Finally, ©MURAKAMI is topped off by quadrangular glass shelving placed at the exit of the titanium elevators on which around 500 pieces of merchandise are displayed. Murakami develops these items via the corporation Kaikai Kiki Co., Ltd., which also produces his own work, represents young artists, organizes the GEISAI art fair in Tokyo and Miami, and undertakes collaborative projects.
The exhibition also includes the artist’s collaborative work with Marc Jacobs, Louis Vuitton’s artistic director, which began in 2003, with some of the pieces designed by the artist for the brand. For the artist, this natural integration of consumer items on display also celebrates the aspects that fuse, reunite, and then recombine the concept of the readymade.”
Takashi Murakami was born in Tokyo, Japan, in 1962, and he currently lives and works in both Tokyo and Long Island City, New York. He belongs to a generation of artists whose pictorial language brings together motifs linked to popular culture and the formal qualities of traditional Japanese art, such as flatness, pattern and lavish ornamentation.
He studied at the Tokyo National University of Fine Arts & Music, where he received a degree in Nihonga (traditional Japanese painting). In 1990 he made his debut in contemporary art under the guidance of his friend and colleague, the artist Masato Nakamura. In 1993 he created his self-portrait Mr. DOB and began to make a name for himself in Japan and around the world thanks to his unique synthesis of traditional Japanese art, the contemporary trends of his homeland like anime and manga and American culture, especially Pop Art. The blend of pop culture and self branding in his artwork often draws comparisons to Andy Warhol, often leading the media to describe him as “the Japanese Andy Warhol”.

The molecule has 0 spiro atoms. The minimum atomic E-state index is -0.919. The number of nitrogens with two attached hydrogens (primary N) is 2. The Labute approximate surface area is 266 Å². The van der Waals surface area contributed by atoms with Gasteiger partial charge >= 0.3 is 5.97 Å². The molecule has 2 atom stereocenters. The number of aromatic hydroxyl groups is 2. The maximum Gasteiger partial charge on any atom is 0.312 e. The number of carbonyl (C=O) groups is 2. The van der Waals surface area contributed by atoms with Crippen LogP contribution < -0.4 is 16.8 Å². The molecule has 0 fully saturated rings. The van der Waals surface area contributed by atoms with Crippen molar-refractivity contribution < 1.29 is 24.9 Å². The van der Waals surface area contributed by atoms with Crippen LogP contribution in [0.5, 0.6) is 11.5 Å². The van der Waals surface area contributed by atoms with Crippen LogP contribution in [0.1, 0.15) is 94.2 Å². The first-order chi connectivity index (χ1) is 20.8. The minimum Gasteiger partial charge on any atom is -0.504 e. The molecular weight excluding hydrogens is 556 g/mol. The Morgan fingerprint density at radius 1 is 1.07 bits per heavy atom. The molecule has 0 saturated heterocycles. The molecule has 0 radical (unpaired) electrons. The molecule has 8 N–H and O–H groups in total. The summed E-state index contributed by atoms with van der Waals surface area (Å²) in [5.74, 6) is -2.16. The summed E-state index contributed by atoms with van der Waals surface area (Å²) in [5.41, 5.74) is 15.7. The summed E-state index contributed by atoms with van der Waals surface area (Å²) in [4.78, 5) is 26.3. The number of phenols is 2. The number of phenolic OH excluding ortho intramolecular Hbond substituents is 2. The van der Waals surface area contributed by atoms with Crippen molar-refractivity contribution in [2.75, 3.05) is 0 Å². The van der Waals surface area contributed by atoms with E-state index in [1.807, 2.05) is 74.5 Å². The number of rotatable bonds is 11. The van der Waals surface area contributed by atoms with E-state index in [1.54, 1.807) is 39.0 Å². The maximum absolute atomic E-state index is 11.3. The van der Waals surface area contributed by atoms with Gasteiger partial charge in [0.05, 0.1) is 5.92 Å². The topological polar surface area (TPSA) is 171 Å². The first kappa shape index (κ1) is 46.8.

Takashi Murakami coined the artistic style of “Superflat” in his own writings; at the same time, the term is often used to refer to his own artwork.While its concept is characterized by its twodimensionality, it also blurs the boundary between high art and low art and provides a critical perspective on the structure of art itself.
In 1996 he created the Hiropon Factory in Tokyo, a fusion of Japan’s traditional workshops and its modern corporations. Two years later he opened a new branch of the factory in Brooklyn, New York. From that moment on, he began to curate exhibitions and participate in various projects and individual exhibitions in America, and in 1999 he published “Hello, You Are Alive: Tokyo Pop Manifesto,” his first declaration of ideas on a uniquely Japanese approach to contemporary art.
In the year 2000, Murakami curated an exhibition entitled Superflat at the Parco Gallery in Tokyo, which later enjoyed great success at the Museum of Contemporary Art (MOCA) of Los Angeles. The exhibition aimed to place manga and anime as an important part of Japan’s artistic and cultural heritage. In 2001, LA MOCA featured his work in the exhibition Public Offerings , and the corporation Kaikai Kiki Co. Ltd. opened its doors in Tokyo and New York, absorbing his previously created Hiropon Factory.
In 2002, the exhibition Takashi Murakami: Kaikai Kiki was shown at the Fondation Cartier pour l’art contemporain in Paris and at the Serpentine Gallery in London. A year later he installed Reversed Double Helix , his largest public sculpture at the Rockefeller Center in New York and began his collaboration with the French firm Louis Vuitton.
In 2005, Murakami completed his “Superflat trilogy” show with the presentation of Little Boy at Japan Society in New York. Over the course of 2008 and 2009, the artist has been honored with a major retrospective shown at the Los Angeles Museum of Contemporary Art (MOCA), the Brooklyn Museum in New York, the Museum für Moderne Kunst in Frankfurt and the Guggenheim Museum Bilbao, where it will be on display until the month of May.
Murakami’s work can be found in institutions such as the 21st Century Museum of Contemporary Art, Kanazawa, the Museum of Fine Arts, Boston, the Museum of Modern Art, New York, the San Francisco Museum of Modern Art, the Queensland Art Gallery and the Walker Art Center. All hold examples of Murakami’s work, which he continues to combine with his work as a designer, curator, patron, art critic and other facets of his practice.